The current exhibition ‘Berlin Projects. Architectural Drawings 1920-1990’ at the Tchoban Foundation in Mitte presents a wide range of works on paper, detailing the urban and architectural development of Berlin by architects Hans Scharoun, Hans Poelzig, Frei Otto, Gottfried Böhm, Zaha Hadid, Álvaro Siza Vieira and many others.
In addition to these iconic works, the post-German reunification architecture competition ‘Berlin Tomorrow’—organised by Vittorio Magnago Lampugnani and the Deutsches Architekturmuseum—generated a series of visionary ideas for the capital city’s unbuilt sites after the fall of the Wall. Berlin Art Link spoke to Nadja Bartels, director of the Tchoban Foundation’s Museum for Architectural Drawing, about the curatorial concept behind the ‘Berlin Projects’ exhibition and why Berlin persists as a city of urban experimentation.
Berlin Art Link: What is the significance of the time period chosen for this exhibition?
Nadja Bartels: These 70 years are of incredible historical significance for the German capital: Berlin has hardly ever experienced a more ruptured and quickly changing period than from 1920 to 1990, from the Weimar Republic over the Second World War to the reunited Germany. Historical events, world economic crises, the damages of war, the reconstruction, the division of the city, the wall and its reunification: all this made new planning necessary and afforded architects and urban planners room and occasion for new projects, new ideas and new visions in Berlin. There were international competitions, like Interbau and IBA (International Architecture Exhibition). It was definitely a very exciting period for the architectural development of the German capital.
BAL: The competition ‘Berlin Tomorrow’ in the early 1990s explored the real and imagined cityscapes of Berlin. Tell us a little bit more about it.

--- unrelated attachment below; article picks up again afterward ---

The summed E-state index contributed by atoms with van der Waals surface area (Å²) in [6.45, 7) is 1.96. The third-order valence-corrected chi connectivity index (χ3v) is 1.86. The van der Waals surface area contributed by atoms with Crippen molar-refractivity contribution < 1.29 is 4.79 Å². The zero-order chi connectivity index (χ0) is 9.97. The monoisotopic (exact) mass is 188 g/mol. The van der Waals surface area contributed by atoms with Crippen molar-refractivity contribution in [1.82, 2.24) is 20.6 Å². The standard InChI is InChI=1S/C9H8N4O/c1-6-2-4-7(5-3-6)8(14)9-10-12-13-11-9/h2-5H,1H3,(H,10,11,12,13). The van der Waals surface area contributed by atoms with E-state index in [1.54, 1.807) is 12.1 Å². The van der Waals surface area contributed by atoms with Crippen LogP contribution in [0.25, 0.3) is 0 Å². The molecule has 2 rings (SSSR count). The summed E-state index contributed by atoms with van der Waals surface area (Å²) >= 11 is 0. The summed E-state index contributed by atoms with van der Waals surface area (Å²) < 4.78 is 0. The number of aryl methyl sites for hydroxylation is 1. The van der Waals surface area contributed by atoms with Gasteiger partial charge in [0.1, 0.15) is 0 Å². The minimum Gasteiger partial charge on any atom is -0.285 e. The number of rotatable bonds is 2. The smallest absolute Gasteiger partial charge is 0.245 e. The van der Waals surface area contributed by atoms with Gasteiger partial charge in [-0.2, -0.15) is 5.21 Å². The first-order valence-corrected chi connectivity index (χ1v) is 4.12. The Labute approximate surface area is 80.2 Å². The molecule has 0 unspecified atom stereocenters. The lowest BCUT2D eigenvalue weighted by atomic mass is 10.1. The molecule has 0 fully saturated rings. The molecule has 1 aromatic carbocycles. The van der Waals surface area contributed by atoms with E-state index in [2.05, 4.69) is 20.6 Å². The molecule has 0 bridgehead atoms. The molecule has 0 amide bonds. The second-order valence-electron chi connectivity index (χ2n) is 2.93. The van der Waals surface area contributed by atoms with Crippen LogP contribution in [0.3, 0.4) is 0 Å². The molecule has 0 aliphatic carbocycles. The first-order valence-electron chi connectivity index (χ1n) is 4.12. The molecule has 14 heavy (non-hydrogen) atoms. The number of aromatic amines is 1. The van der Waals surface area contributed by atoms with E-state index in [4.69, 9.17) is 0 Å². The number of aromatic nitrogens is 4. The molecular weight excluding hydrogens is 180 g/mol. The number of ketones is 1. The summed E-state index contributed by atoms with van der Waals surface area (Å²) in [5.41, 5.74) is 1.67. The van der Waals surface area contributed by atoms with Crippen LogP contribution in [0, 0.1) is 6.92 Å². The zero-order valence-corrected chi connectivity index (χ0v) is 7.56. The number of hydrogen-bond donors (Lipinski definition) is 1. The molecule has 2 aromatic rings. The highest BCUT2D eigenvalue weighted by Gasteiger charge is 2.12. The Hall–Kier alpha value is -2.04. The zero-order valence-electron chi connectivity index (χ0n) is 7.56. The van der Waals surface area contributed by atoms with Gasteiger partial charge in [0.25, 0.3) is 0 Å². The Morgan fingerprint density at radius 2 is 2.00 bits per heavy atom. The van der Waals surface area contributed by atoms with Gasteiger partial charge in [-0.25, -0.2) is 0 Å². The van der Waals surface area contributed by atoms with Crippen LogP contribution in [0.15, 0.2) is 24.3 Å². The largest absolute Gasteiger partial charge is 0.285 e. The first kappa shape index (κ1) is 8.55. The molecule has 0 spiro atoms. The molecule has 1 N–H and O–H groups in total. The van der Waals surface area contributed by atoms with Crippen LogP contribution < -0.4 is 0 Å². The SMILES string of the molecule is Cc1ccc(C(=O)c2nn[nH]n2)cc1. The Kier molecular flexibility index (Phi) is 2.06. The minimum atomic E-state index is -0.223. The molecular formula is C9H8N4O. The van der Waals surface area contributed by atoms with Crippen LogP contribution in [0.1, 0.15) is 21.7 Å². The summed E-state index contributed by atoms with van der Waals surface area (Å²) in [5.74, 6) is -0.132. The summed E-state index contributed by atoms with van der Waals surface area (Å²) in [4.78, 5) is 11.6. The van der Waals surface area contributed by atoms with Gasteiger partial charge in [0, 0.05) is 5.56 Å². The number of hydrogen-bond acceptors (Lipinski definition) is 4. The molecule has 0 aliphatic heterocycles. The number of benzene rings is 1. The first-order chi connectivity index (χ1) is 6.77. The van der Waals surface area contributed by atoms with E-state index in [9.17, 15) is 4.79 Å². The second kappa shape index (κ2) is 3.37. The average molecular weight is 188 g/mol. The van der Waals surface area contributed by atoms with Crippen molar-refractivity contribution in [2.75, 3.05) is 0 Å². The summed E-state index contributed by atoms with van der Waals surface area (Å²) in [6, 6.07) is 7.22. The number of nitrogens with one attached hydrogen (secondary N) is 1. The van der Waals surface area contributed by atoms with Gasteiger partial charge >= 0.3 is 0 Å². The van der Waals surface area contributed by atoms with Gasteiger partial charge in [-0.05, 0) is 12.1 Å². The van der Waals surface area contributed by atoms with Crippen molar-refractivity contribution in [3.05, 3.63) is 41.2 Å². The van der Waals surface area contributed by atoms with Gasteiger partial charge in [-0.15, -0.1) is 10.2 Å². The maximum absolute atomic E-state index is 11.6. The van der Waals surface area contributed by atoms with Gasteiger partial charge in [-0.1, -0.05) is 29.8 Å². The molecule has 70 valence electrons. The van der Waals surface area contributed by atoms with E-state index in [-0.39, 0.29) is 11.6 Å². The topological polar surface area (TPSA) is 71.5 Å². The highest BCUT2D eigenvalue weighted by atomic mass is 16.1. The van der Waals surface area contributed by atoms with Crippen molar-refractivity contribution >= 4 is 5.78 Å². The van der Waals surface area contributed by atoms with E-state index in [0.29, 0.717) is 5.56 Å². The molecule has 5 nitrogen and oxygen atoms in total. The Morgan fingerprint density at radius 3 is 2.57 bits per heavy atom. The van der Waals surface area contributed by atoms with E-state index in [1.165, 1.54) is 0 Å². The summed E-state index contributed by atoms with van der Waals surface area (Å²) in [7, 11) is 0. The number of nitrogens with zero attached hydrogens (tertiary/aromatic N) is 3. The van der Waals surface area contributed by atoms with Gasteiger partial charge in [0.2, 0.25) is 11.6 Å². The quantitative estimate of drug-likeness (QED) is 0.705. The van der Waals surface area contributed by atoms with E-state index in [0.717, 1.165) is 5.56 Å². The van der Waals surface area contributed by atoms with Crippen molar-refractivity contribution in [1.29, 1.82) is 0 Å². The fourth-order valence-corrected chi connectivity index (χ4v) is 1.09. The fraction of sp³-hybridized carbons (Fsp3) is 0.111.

NB: This competition was a joint project of the German Architecture Museum (DAM) and Frankfurter Allgmeine Zeitung (DAZ). The major goal of the competition was to create ideas for the new development of the empty pieces of land in the centre of the reunited capital. Seventeen renowned architects were invited to participate in this contest, the results were shown later in an exhibition at the Berlinische Galerie. The contributions to Berlin were wide-ranging: demands for a master plan, individual small scale solutions, Prussian classicism, critical reconstruction or complete reorganization, the vanquishing of historical structures, blocks of flats with limited height and a skyscraper with 70 levels. In our exhibition, we are showing the drawings by Mario Bellini, Manuel de Solà-Morales and Bernard Tschumi.
BAL: What can these drawings tell us about the artistic or visionary origins of architecture and the built environment?
NB:The ideas are born in the architect’s mind and it is not always possible to make them visible using CAD-programs, since the computer would normally decide for you, either this form or another. With a hand drawing you can combine many solutions, you can show unusual or utopian perspectives, you can use unusual materials and techniques to make the project or the drawing understandable. Some visionary ideas realized in the Berlin environment, like the new dome of Reichstag, have been previously developed on paper. The amazing ‘Wrapped Reichstag’ project was a vision in 1977 when it was drawn by Christo and in the summer of 1995 it was realized, just as it was depicted in the drawing.
BAL: In your opinion, what is the most interesting movement or period presented in this exhibition?
NB: This is very difficult to decide, as all periods and all the styles and movements are extremely interesting. Since the architects are working in many different styles, from my point of view all the drawings shown in the exhibition are absolutely unique. The big drawing by Zaha Hadid for the project of an office building on Kurfürstendamm 70 is probably one of my favourites, I think it has never been shown before and it is so different from all the other drawings. It looks like an animation or a film of the building turning around.
BAL: What do you hope the viewers will gain from this exhibition?
NB: Our purpose was to show that there have been many discussions about the future of architecture and urban planning in Berlin, we wanted to show the projects born on paper and realized years later, or projects created and not realized, so that visitors could compare to their lived reality and continue this discussion. From our point of view, there is still a lot of space for good, new contemporary architecture in Berlin: I would be a glad if our show were an inspiration for architects to create new visions and to develop new ideas for the city.